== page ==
Mirror Mirror on the Wall, Who is the Most Perfect of Them All

Brene Brown suggests that ‘perfectionism’ is not the same thing as striving to be your best.

‘Perfectionism’ is the belief that if we live perfect, look perfect, and act perfect, we can minimize or avoid the pain of blame, judgement, and shame. It is a shield. It is a twenty-ton shield that we lug around thinking it will protect us when, in fact, it is the thing that is really preventing us from flight.

A few years ago, I believed I was a perfectionist. I needed to appear perfect as I believed that I mattered only when I achieved great things. For me it was a positive trait rather than a flaw. Though I worked harder to achieve my personal best, I was never satisfied with the result. I kept telling myself I was not good enough. Insecurity gripped me as I feared disapproval from others.

What makes us aim to be perfect?

It is not clear what causes someone to become a perfectionist. Studies have found that high levels of perfectionism relate to depression, anxiety, eating disorders, deliberate self-harming and obsessive-compulsive disorder. It is a behaviour that we learn from our own inadequacy or when we copy someone close to us.

Our idea of perfectionism is based on our past actions. It is a combination of what we learned, imagined, and experienced in the past. It can be exhausting when we are trying to avoid repeat failures, but hopeful when we learn from our success. Depending on the outcome, our persona changes. We can become hypersensitive and defensive.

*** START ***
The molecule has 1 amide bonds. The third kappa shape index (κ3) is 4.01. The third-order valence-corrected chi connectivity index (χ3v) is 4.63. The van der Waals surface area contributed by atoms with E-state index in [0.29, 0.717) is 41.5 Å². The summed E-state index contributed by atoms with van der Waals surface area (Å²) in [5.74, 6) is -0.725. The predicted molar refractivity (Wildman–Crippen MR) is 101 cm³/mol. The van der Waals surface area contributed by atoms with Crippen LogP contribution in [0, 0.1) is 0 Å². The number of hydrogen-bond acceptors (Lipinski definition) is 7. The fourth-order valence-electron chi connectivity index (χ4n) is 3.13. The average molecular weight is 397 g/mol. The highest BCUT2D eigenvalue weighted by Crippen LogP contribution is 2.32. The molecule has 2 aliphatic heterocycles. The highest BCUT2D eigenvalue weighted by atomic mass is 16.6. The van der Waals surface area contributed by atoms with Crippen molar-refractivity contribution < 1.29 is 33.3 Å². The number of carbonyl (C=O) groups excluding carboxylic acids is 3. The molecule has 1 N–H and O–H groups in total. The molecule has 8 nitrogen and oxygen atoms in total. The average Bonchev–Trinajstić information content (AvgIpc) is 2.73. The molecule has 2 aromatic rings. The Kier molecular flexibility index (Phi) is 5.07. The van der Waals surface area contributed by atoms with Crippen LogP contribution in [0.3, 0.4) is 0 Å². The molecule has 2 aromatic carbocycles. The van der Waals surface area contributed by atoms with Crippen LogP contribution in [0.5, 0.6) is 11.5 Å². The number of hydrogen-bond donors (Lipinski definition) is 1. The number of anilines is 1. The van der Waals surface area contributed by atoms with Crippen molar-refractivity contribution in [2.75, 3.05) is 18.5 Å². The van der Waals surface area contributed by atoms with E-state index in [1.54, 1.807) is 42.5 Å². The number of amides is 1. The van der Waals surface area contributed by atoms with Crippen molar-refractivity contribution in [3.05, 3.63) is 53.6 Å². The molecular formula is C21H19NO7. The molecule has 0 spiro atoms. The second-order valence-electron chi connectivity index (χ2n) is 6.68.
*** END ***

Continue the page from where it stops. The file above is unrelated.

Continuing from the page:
“When perfectionism exists, shame is always lurking” – Brene Brown

It took me years before I let go of the pressure. I no longer feel guilty when I leave my belongings scattered around the bedroom or dump piles of books on the table. I do not feel embarrassed when my family tells me I am a hoarder. Nor do I feel ashamed to say that I am not good at something which I am not particularly keen on.

And yet, when I am making art, I get frustrated and anxious when it does not turn out as I envisioned in my head. Even though others see a brilliant creation, I am critical of my own work. With advertising and social media, I am constantly reminded of all the things that I fall short. Self-doubt creeps in and I take a nose-dive into the pit of self-pity; I am not good enough.

“Have no fear of perfection- you’ll never reach it” – Salvador Dali

Perfection is not a quest to become the best. It is a pursuit of the worst in ourselves, the part that tells us that nothing we do will ever be good enough, that we should try harder. Perfectionism is unachievable. It is a function of the mind that can instigate defeat or success. It all depends on how we use it. Our goal is to reframe our mindset, shift our focus on living only in the present.

Therefore, we should not strive for perfection and we should not concern ourselves with what others think. The desire to achieve perfection can be a detriment to our health. It can cause us to lose our self-confidence and the ability to perform. Everyone has their own values and standards. Let us not second guess ourselves by trying to emulate others. We might end up becoming our worst enemy.

I am okay with not being perfect, because that is perfect to me.

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